Saturday, October 25, 2014

Oregon Dunes: Getting There

1,162 miles, getting there and back, minimum, according to mapquest.  (We did more, I can assure you.)

The over-buying of food.

The over-packing/hauling of "essentials".

A once-in-a-lifetime riding experience.


For everything else, there's VISA.  (If you can find your wallet, that is.)


There must be methodologies for telling stories of this epic nature on a limited time budget, but I do not know what they are, and I have been wracking my brain about how to organize and present the too many pictures I took with the too full head I have regarding what this epic thing was about, in any kind of coherent fashion.  And I am coming up empty.

So I am just going to start.  Hoping that I can present it in chunks or bits that will somehow all come together in the end and make sense to you, gentle reader.

So here goes . . .


The drive down from Spokane to the Oregon Dunes is not for pussies.  It's a big, manly deal, bro.

I left my house at 6:30. AM. Word.

I got to Ward's house in Yakima/Selah sometime later that same morning.

We proceeded to load our minimalistic collection of gear into my rig.

Ten thousand hundred miles did we drive, that day, including this bitch of a stretch through the greater Portland freeway system clusterfu**.  205 seems a lot like 405, to me.

We finally arrived at Winchester Bay, Or, our destination, at around 6.  Approximatley 1/2 an hour short of nightfall.  There was much un-photo-documented decision-making frenzy, including a delightful encounter with a delightful camp host with a slow-booting reservation computer.  In the end, we secured one of the last remaining spots.

With a bonus dreary view of a rain-cloud-encased marina.

 Directly behind our encampment, was a steep-ass wall of heavy-ass forest.  More to come, on that.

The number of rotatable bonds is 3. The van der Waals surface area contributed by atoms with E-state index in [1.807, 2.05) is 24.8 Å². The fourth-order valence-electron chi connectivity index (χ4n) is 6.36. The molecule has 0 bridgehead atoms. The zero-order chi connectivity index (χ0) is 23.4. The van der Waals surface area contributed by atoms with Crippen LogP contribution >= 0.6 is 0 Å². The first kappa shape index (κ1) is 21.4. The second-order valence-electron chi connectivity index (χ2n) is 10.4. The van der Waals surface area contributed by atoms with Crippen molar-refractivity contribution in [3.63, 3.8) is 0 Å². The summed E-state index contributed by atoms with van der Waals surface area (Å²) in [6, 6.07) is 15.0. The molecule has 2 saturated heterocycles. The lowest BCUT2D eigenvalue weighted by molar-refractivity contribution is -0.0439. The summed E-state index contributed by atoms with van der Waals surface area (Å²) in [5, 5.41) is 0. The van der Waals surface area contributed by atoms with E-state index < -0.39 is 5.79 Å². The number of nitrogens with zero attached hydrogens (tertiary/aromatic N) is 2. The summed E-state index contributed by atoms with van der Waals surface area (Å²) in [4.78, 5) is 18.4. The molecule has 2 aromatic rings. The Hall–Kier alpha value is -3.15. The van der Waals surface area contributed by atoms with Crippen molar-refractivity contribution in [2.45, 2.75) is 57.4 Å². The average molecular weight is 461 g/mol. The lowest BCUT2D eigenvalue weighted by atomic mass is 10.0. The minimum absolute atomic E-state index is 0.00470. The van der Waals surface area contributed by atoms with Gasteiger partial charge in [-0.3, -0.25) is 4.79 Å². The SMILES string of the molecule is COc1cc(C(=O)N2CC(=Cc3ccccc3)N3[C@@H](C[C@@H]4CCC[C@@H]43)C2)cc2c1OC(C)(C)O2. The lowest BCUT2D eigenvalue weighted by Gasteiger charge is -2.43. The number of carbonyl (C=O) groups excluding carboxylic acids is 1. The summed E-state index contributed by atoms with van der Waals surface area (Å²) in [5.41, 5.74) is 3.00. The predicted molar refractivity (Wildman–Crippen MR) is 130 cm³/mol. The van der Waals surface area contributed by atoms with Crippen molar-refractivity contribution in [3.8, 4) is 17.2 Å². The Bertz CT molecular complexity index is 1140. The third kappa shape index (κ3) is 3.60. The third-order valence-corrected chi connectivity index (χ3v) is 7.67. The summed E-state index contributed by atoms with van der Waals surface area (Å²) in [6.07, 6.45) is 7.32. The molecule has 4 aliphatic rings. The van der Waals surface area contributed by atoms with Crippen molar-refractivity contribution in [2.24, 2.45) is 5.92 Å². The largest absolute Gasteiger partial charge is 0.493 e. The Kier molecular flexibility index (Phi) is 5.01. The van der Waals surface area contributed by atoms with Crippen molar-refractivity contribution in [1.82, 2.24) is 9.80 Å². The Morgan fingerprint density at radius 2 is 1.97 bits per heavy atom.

We knew the rain was coming and that we were stoic, manly men against this challenge, but an EZ-up never hurt anyone, was our logic.  Or a camp kitchen.

Ward had correctly predicted that we'd be in the mood for comfort food at this juncture, and I had suggested campfire gyros, based on my near-sexual attraction to the pita bread that Costco now offers.  It is insane, if you haven't tried it.

Full bellies and beers in hand made everything seem better than it was, for a while.  There's a bit of too-good-to-be-true internet fakiness in those smiles, if you look closely.  Somewhere, deep in the recesses of our subconsciousness, we had to have known it.

It would get even more falsely awesome when Ward suggested that we punch in "Bossonova" on the Pandora machine that was housed on the iphone machine that was driving the bluetooth-driven speaker machine that was giving us such melodic pleasure.

Holy living hell, were we serenaded into a place of such euphoric complacency, amidst the dire life and death shit that was about to go down on the hillside just behind us.

It was super awesome though, for the coupla hours that it lasted.  And maybe that's all we can hope for, really, as humans.  But this is not a philosophy blog, so draw your own conclusions.

Ward is the man, and this pic proves it:

Rain had begun to fall and at this point and we were fully engrossed in REALLY kidding ourselves about how awesome this whole deal was.  At about this same time, a shit-crazy ruckus emerged from the hillside behind us.  It was a life and death struggle between animals of some sort, and we guessed it was raccoons.  Super baddass ones.  I directed my headlamp into the forest and there were reflective eyeballs all the hell everywhere.  It was chaos and there were bodies dropping out of trees and everything else and it was serious shit.  And the noises were insane.

The thing is, as soon as we'd arrived, there was this feral cat that was, like really aggressive and pretty much up our butts, but at the same time kinda cute, so also kinda endearing.  Apparently, I must have designated myself its protector, and darkness and alcohol may or may not have been a contributing factor, but I envisioned that the raccoons were shredding the poor feral kitten to bits and I headed towards the woods with my cape flowing behind me, double-A battery headlamp lighting my path.  Ward wisely stopped me dead in my tracks with the hella shout, "Don't do it!!"  He rightly got my attention.

We thereupon re-focused on our own situation:  Eff the cat; let's protect ourselves.  A vial of liquid courage and a couple of hand-held weapons should do the trick, then.

We both sorta hoped we would live through the night, but at the same time we were totally gassed from the trip and somewhat buzzed and were at the point where it didn't really matter.  Crazy, primal shit certainly ensued on that wild hillside while we slept.


Dave N. said...

Sriracha, Beaver extra hot, and PBR- are you sure that wasn't your stomachs you were hearing and the cat just ran away to be safe?

Anonymous said...

I'm just going to hit the like button. The story was that good.

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